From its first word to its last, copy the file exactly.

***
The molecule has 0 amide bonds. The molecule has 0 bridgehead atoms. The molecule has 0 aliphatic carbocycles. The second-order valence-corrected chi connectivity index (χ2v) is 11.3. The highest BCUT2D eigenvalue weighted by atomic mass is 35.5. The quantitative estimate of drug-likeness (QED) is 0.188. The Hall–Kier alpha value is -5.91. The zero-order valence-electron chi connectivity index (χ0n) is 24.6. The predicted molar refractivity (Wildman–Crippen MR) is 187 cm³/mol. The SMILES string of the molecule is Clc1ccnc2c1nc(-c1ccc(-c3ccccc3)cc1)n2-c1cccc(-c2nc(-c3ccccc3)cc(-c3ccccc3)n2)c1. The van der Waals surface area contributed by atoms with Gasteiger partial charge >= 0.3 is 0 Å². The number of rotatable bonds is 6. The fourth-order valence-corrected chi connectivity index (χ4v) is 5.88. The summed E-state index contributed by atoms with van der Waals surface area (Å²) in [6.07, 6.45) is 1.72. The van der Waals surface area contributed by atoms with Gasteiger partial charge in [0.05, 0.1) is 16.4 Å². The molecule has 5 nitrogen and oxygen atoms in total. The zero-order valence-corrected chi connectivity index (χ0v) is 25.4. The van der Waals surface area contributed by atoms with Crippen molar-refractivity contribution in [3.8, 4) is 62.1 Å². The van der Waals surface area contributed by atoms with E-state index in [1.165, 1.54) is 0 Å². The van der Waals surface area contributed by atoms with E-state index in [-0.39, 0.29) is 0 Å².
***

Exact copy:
The molecule has 0 amide bonds. The molecule has 0 bridgehead atoms. The molecule has 0 aliphatic carbocycles. The second-order valence-corrected chi connectivity index (χ2v) is 11.3. The highest BCUT2D eigenvalue weighted by atomic mass is 35.5. The quantitative estimate of drug-likeness (QED) is 0.188. The Hall–Kier alpha value is -5.91. The zero-order valence-electron chi connectivity index (χ0n) is 24.6. The predicted molar refractivity (Wildman–Crippen MR) is 187 cm³/mol. The SMILES string of the molecule is Clc1ccnc2c1nc(-c1ccc(-c3ccccc3)cc1)n2-c1cccc(-c2nc(-c3ccccc3)cc(-c3ccccc3)n2)c1. The van der Waals surface area contributed by atoms with Gasteiger partial charge >= 0.3 is 0 Å². The number of rotatable bonds is 6. The fourth-order valence-corrected chi connectivity index (χ4v) is 5.88. The summed E-state index contributed by atoms with van der Waals surface area (Å²) in [6.07, 6.45) is 1.72. The van der Waals surface area contributed by atoms with Gasteiger partial charge in [0.05, 0.1) is 16.4 Å². The molecule has 5 nitrogen and oxygen atoms in total. The zero-order valence-corrected chi connectivity index (χ0v) is 25.4. The van der Waals surface area contributed by atoms with Crippen molar-refractivity contribution in [3.8, 4) is 62.1 Å². The van der Waals surface area contributed by atoms with E-state index in [1.165, 1.54) is 0 Å². The van der Waals surface area contributed by atoms with E-state index in [-0.39, 0.29) is 0 Å².